A Pathway into the Heart of the Natural World
June 28, 2017 -
By Jim Grant
One of the most critical features of our human march towards oblivion is our lack of connection with the natural world. We call it “the environment,” a term which points to ‘where it is’ (i.e., surrounding us) rather than our relationship as part of the whole. If we are to correct our course, we must find pathways that reconnect us to the intrinsic worth of all life around us. Through a recent multi-media presentation, EVI residents had an opportunity to tune into and connect to such a perspective.
Frank Muller, a TREE resident since 2015, is a nature lover and an avid and accomplished photographer. When he first arrived at EcoVillage Ithaca (EVI), as soon as he had moved his belongings in he did what he always does – he rushed out to explore the nearest natural places. Here at EVI, he did not have far to go. He found that if he walked any direction for 2 or 3 minutes, he would be in woods or fields. There was unexpected snow that morning, and what he had planned to be a short walk turned into a journey of several hours. Since that time, he has gone on long walks almost every week, camera always in hand.
Recently, he was thinking back to the source of his love for nature – the trees, the flowers, the play of the sunlight on leaves, birds singing and flitting about, the graceful movement of water everywhere. “I was raised on the south shore of Long Island,” he recounts. “When I was young, the block where my house stood was surrounded by 200 acres or so of woods and fields. My friends and I would race off every chance we got to wander and explore in these woods.”
He was introduced to photography in 1972 when he entered high school. He soon realized that his love of photography and of the natural world was “a match made in heaven.” In his adult life, he has combined these interests in various ways: in taking tens of thousands of photos from many places around New York and as far away as Alaska and Costa Rica; in supporting the work of environmental groups such as The Sierra Club, The Nature Conservancy, and Cayuga Lake Watershed Network. His photos have also been featured in a National Geographic article about EVI and in Learn at EcoVillage’s Annual Reports.
His nature walks are not just walks, but meditations, in which he is open to the beauty, the inspiration, and the joy of relationship and connectedness. “I try to leave all the stresses and worries of life at home,” he said in a recent interview. “I bring no expectations of what I might see, but go forth with only a deep curiosity, an openness to possibilities, and, of course, a camera. I often stop at a spot, and use all my senses to experience my surroundings, down to the smallest things I can perceive; then I move several feet along and do the same.”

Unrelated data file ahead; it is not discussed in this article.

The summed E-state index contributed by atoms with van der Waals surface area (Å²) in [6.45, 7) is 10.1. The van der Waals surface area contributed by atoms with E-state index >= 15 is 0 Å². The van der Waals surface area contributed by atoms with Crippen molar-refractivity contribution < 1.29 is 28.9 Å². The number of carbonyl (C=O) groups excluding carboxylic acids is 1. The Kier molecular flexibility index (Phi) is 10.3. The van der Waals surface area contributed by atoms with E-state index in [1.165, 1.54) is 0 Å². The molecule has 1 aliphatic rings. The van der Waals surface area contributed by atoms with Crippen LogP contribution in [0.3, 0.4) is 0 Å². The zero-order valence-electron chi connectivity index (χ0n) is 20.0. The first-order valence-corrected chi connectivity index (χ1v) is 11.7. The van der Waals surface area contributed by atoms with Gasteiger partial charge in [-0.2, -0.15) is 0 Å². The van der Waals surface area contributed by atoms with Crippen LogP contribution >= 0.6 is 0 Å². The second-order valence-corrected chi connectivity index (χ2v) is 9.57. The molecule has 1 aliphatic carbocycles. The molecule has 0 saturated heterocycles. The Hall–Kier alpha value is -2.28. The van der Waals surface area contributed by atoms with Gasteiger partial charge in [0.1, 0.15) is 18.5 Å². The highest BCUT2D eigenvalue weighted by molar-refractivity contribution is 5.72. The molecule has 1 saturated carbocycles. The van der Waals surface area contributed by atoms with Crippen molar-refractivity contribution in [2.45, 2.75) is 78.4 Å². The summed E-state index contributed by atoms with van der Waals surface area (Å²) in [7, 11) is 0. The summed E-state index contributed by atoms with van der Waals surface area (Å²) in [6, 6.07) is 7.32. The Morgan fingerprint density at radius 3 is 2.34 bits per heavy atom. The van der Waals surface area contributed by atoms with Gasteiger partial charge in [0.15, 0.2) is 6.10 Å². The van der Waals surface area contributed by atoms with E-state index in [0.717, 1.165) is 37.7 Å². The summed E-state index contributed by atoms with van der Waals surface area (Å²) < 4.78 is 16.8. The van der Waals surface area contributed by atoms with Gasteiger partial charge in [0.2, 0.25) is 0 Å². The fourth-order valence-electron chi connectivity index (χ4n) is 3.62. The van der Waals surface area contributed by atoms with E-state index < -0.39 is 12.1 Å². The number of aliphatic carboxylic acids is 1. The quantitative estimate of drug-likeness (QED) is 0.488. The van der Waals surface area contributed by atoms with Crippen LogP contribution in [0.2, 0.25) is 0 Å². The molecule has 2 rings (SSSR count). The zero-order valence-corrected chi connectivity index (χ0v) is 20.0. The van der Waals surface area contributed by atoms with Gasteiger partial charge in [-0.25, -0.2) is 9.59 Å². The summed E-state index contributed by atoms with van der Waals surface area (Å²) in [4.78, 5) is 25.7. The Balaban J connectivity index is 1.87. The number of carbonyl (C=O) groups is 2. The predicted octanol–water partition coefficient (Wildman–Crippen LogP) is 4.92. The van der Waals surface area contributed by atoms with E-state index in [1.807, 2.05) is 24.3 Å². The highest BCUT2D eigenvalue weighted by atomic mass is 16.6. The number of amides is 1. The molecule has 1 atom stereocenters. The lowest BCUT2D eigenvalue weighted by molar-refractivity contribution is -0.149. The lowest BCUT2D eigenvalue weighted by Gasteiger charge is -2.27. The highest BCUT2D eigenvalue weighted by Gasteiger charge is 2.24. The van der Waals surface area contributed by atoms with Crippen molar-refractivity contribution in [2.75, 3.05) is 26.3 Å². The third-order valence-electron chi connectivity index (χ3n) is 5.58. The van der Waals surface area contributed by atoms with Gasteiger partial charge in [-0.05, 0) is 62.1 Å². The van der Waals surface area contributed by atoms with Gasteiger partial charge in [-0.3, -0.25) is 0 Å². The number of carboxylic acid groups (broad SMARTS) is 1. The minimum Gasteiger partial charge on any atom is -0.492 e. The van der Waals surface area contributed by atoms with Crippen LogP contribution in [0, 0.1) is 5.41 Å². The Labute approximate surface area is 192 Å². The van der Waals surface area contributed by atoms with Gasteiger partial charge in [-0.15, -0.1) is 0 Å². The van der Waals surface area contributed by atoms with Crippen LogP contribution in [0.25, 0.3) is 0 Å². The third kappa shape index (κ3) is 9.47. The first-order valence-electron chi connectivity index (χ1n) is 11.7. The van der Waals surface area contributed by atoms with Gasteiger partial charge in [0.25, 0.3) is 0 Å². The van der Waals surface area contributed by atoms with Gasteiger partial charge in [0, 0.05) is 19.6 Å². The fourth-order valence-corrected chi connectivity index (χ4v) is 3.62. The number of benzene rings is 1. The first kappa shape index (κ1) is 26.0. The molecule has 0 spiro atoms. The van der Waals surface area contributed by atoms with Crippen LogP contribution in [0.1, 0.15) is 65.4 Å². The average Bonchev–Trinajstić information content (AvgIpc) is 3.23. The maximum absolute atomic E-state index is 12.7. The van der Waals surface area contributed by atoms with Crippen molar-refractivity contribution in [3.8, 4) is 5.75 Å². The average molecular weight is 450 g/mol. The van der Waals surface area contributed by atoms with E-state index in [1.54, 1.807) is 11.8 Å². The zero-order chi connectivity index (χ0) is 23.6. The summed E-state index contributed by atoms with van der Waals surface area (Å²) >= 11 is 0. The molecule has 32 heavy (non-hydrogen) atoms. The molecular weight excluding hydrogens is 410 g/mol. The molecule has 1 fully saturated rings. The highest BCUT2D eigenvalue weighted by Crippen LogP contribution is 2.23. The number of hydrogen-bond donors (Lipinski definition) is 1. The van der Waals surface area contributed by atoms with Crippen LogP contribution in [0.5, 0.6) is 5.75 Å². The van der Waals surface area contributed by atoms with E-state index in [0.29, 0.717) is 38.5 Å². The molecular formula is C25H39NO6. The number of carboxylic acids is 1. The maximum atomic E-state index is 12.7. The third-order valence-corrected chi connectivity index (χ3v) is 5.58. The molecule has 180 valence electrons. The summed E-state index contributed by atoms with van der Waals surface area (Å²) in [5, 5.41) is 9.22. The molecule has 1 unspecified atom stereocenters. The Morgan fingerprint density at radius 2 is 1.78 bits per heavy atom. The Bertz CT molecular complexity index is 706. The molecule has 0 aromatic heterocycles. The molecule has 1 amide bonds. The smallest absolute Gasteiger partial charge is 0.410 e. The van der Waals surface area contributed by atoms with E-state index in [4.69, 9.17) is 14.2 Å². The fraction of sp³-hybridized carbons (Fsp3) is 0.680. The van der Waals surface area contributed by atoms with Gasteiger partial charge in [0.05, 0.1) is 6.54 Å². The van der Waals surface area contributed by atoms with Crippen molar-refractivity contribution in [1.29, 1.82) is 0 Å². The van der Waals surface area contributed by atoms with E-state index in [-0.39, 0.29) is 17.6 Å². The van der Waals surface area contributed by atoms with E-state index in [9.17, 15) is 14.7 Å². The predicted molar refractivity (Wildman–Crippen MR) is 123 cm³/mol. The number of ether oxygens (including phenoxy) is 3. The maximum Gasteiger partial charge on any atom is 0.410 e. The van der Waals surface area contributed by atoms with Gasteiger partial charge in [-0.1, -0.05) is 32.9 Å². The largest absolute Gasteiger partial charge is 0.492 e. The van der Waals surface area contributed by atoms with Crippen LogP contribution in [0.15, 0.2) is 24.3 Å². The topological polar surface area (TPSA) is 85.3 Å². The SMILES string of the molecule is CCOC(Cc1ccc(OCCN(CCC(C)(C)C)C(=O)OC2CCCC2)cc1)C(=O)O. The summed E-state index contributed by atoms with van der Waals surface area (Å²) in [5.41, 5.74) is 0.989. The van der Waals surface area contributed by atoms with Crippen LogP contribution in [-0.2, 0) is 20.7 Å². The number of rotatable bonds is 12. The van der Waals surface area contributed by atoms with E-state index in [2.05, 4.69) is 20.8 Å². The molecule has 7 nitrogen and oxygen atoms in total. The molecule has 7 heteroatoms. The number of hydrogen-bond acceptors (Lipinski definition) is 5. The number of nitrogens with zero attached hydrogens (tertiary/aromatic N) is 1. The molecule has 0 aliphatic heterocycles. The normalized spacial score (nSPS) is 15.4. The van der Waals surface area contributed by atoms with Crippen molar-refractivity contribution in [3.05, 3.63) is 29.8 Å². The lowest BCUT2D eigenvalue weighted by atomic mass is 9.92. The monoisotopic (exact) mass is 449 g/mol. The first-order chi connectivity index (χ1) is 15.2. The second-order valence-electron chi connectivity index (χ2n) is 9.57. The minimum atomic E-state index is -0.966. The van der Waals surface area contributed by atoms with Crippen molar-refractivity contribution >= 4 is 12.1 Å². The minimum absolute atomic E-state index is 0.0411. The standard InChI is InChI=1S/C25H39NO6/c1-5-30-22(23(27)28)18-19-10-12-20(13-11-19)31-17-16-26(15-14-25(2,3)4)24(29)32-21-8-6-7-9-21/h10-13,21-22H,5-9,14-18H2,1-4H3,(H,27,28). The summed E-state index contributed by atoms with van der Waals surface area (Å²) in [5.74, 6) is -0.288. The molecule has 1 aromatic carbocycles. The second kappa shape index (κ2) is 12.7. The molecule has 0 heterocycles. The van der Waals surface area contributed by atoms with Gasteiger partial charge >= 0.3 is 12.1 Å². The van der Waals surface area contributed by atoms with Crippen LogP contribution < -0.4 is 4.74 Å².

Frank has long been interested in collaborating with others in multi-media presentations. When ‘spring was in the air,’ he began selecting some of the best of his spring photos of EVI and the surrounding area and putting them into a 15 to 20-minute video presentation. He took this work to another EVI resident, Chris White, to explore collaboration. Chris is a virtuoso cellist, who performs jazz and improvisational cello with groups small and large, both locally and throughout the US and abroad. He is the founder and director of the New Directions Cello Festival, which completed its 23rd successful year recently at Ithaca College. Chris took a look, and was happy to develop a cello accompaniment.
On June 23rd, 2017, Frank and Chris gave their first presentation of “EcoVillage Spring” in the TREE Common House. Approximately 35 people, mostly EVI residents, were in attendance. The video moved seamlessly from sunrise on the EVI south pond, to misty meadows, to moss on trees in the woods, to a redwing blackbird flying overhead, to a burbling brook. Chris had recorded a track with a portion of his score, and he played a sonorous, peaceful accompaniment that fit nicely with the images, often playing a rich cello duet with his recorded self. A loud ovation at the end of the performance signaled the approval of the new work by the assembled audience.
Several people spoke about how this presentation had given them new perspectives on EVI land and surroundings. Frank’s favorite comment was from a young girl, aged about 5, who told him, “I really, really, really liked your pictures.” A few minutes later, she came back and said, “I thought the cello music went really well with the pictures.”